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Carrier Oils: Refined? Deodorized? Filtered?

A quick reference guide

Those of us who love blending with essential oils, know that one of the most important things we need are carrier oils.   Carrier oils, also known as vegetable oils, are what we use to dilute and blend our essential oils into a wide assortment of remedies and applications – and carry their potent molecules through our skin, and into our bodies.  

Since carrier oils on their own have a rich array of therapeutic properties, we can get really creative when choosing which oil to use for specific skin and body care products and remedies.  But often we get stuck at figuring out what to buy.

Here is a quick reference guide of some of the basic terms you will most likely come across as you research and purchase vegetable oils; Let it help you further in making the right choice of which oils to choose. The list is by alphabetical order, not by the order of how the oils are processed.

  • Bleaching & Filtering: The purpose of bleaching is to remove the color pigments from the oil.  After the oil is slightly heated it is treated with different types of clays that absorb and remove the unwanted color pigments. Once the bleaching process is completed, the oil is filtered to remove the clays and other particulate matter.
  • Cleaning & Hulling:  The nuts and seeds are thoroughly cleaned and hulled, removing dust, dirt and other particles.  This process doesn’t involve any heating.
  • Cooking & Tempering:  This is when the seeds and/or nuts are slightly heated to remove any excess moisture and bring the oil content more to the surface so the expeller process can have good yields.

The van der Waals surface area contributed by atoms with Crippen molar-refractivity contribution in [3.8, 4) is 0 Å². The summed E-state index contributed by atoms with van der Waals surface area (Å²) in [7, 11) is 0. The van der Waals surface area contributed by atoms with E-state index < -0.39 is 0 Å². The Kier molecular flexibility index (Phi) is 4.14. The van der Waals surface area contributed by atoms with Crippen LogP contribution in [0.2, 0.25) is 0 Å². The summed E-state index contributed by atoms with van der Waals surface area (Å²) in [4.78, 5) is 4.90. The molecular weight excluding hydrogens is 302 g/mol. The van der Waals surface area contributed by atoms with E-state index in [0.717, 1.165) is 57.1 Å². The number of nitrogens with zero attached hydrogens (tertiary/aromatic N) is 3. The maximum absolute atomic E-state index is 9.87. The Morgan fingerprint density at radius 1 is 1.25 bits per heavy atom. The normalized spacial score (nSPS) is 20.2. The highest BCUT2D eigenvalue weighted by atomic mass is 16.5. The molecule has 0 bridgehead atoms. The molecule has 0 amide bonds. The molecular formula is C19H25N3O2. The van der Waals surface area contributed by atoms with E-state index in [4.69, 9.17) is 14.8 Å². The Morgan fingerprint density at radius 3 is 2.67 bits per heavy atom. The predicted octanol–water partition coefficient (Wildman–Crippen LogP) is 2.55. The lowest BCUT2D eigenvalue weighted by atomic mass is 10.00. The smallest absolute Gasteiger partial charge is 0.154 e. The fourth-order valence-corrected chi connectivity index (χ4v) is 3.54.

Since carrier oils on their own have a rich array of therapeutic properties, we can get really creative when choosing which oil to use for specific skin and body care products and remedies.  But often we get stuck at figuring out what to buy.

  • Degumming: The main purpose of degumming is to remove the phospholipids, like lecithin from the crude vegetable oils.  This is important to ensure stability and improve quality. Degumming can use either water or phosphoric acid.
  • Deodorizing: Refined and bleached oil is heated again and a stripping agent is allowed to pass through trays, which expands the surface area for better exposure to steam which then is vacuumed out to evaporate the odor substances. 
  • Expeller Pressing: Uses a machine that presses nuts and seeds through a cavity and uses intense friction and pressure to extract the oil.  Even though no heat is  added the sheer pressure causes the temperature to rise, exposing the nuts and seeds to heat.  To yield a lot of oil, this process requires a lot of material – which is why this is often an expensive oil.
  • Refined:  A refined oil is when the oil is put through a process to “purify” it – meaning, the components that may make it less shelf stable, or have a strong odor, are removed using what are called alkaline chemicals.  These chemicals remove some of the free fatty acids and make the oil less likely to oxidize and go rancid.  This process often removes many of the nutritive rich components.
  • Solvent extracted:  Petrochemical solvents like hexane are used to pull out the oil from the seeds and nuts. This process is a much less expensive way to pull out the oils than expeller pressing.  Although companies that use this process assure that the hexane or other petrochemicals have been “flashed off,” – there is no guarantee that they are free from potentially concerning contaminants.
  • Winterized:  This is a process that removes the cloudiness that may appear in some oils that have heavier molecules.

References

https://www.goodnature.com/blog/expeller-pressed-vs-cold-pressed-oil/#:~:text=Expeller%2DPressed%20Oils,140%2D210%CB%9A%20F).

https://www.oil-refinery.com/process-solutions/degumming-process/

Kusmirek, Jan “ Liquid Sunshine,” Glastonbury, England, Floramicus, 2002

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